Rebel troops have renewed their assault on the Liberian capital, Monrovia, with heavy fighting around two key bridges.
Monrovia's main football stadium has become a refugee camp
The BBC's Jonathan Paye-Layleh in Monrovia says this is the closest the rebels have been to the city centre.
Further south, the second city of Buchanan is reported to have fallen to another rebel group, according to an aid worker there.
In recent weeks, thousands of Liberians have fled there to escape the fighting in Monrovia.
Meanwhile, a source at a meeting of West African military chiefs in Ghana said no date had yet been set to deploy peacekeepers.
The Nigerian general who would lead any West African peacekeeping force says it is "unlikely" any troops will be deployed this week.
Water and food are running short for residents of the capital, whose numbers have been swelled by up to 250,000 refugees.
Hundreds have been killed and thousands injured in the latest nine-day assault on Monrovia.
On Sunday, loyalist fighters managed to retain control of the Gabriel Tucker and Old Bridges, which lead to central Monrovia.
Our correspondent says that the shelling, which has caused heavy civilian casualties in recent days, subsided on Monday as the two sides exchanged small arms fire.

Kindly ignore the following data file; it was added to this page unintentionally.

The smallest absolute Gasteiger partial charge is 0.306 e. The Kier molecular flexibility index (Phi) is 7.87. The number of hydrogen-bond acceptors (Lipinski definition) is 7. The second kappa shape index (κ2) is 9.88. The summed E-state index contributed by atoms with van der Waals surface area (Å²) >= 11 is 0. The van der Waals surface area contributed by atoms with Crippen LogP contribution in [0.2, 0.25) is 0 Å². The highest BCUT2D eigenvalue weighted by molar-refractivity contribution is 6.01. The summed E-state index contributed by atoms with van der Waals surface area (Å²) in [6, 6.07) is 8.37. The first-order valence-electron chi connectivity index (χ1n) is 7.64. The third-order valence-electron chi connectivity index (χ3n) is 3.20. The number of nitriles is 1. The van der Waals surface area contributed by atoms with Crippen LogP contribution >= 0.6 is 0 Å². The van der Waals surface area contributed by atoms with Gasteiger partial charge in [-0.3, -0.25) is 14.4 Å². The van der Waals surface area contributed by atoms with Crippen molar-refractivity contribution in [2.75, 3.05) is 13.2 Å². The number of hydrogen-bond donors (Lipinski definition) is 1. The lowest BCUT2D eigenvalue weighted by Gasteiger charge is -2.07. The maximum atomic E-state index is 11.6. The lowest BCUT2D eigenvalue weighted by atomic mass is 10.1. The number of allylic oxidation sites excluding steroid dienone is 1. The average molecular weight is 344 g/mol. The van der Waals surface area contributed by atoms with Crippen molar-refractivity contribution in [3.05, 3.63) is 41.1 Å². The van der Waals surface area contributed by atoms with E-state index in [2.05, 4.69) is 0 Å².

"We managed to hold them off at the bridge and push them back," army chief of staff General Benjamin Yeaten told Reuters.
The Movement for Democracy in Liberia (Model) group has been fighting government troops around Buchanan for several days.
General Yeaten confirmed that rebel fighters had entered the port town of Buchanan.
But speaking at 1700 GMT, Merlin aid worker Edward Kwame, told the BBC's Focus on Africa from the outskirts of the city that it appeared the town had fallen to the rebels after a stand-off.
The main Lurd rebel group is also being reported as saying they have taken control of the town of Gbarnga, to the east of the capital.
Officials from the regional body Ecowas are meeting in Ghana to discuss sending a force of some 1,300 Nigerian troops to Liberia.
Ecowas officials had said the force could be deployed this week but Nigerian Brigadier General Festus Okwonkwo, who would lead the force, cast doubt on this.
When asked when the force would go in, he said:
"No day, no date, don't know."
"We're still mobilising logistics, the logistics are not yet ready. As soon as they are ready and we are asked to go in, we will go in."
West Africans want the peacekeepers to be led by United States troops and three US warships are heading for the Liberian coast.
But President George W Bush says the troops will not land until a ceasefire is in place.
The rebels have rejected a US plea to both sides to respect a ceasefire and for the rebels to withdraw to the River Po, 12 km from central Monrovia.
They want Mr Taylor to step down. He has agreed to go - but only when peacekeepers arrive.
Reuters news agency reports that people were collecting rain-water to drink during Monday's heavy downpours.
"We are dying of hunger and sicknesses."
Magnus Wolf-Murray of the medical aid agency Merlin says water is in desperately short supply.
"Around central Monrovia there are 100,000 people who are relying on just a few wells," he said.
Deadly bombardments have struck residential areas, schools and churches crowded with refugees.
Each side has blamed the other for bombarding civilian areas.